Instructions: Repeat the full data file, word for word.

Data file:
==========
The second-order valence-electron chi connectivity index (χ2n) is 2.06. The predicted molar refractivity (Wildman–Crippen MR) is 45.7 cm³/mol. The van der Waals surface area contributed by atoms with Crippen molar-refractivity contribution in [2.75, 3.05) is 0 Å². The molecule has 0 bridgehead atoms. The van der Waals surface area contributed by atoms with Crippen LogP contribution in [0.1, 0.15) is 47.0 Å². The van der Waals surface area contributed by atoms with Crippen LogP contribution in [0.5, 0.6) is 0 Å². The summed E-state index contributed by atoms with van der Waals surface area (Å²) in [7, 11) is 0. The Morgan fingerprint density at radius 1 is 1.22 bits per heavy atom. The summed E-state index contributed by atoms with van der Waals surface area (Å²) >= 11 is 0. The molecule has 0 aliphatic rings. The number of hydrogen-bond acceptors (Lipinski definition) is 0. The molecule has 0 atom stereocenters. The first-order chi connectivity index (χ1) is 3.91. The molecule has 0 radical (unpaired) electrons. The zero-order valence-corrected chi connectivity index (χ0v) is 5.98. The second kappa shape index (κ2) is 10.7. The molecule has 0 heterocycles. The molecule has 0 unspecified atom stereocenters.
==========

The second-order valence-electron chi connectivity index (χ2n) is 2.06. The predicted molar refractivity (Wildman–Crippen MR) is 45.7 cm³/mol. The van der Waals surface area contributed by atoms with Crippen molar-refractivity contribution in [2.75, 3.05) is 0 Å². The molecule has 0 bridgehead atoms. The van der Waals surface area contributed by atoms with Crippen LogP contribution in [0.1, 0.15) is 47.0 Å². The van der Waals surface area contributed by atoms with Crippen LogP contribution in [0.5, 0.6) is 0 Å². The summed E-state index contributed by atoms with van der Waals surface area (Å²) in [7, 11) is 0. The Morgan fingerprint density at radius 1 is 1.22 bits per heavy atom. The summed E-state index contributed by atoms with van der Waals surface area (Å²) >= 11 is 0. The molecule has 0 aliphatic rings. The number of hydrogen-bond acceptors (Lipinski definition) is 0. The molecule has 0 atom stereocenters. The first-order chi connectivity index (χ1) is 3.91. The molecule has 0 radical (unpaired) electrons. The zero-order valence-corrected chi connectivity index (χ0v) is 5.98. The second kappa shape index (κ2) is 10.7. The molecule has 0 heterocycles. The molecule has 0 unspecified atom stereocenters.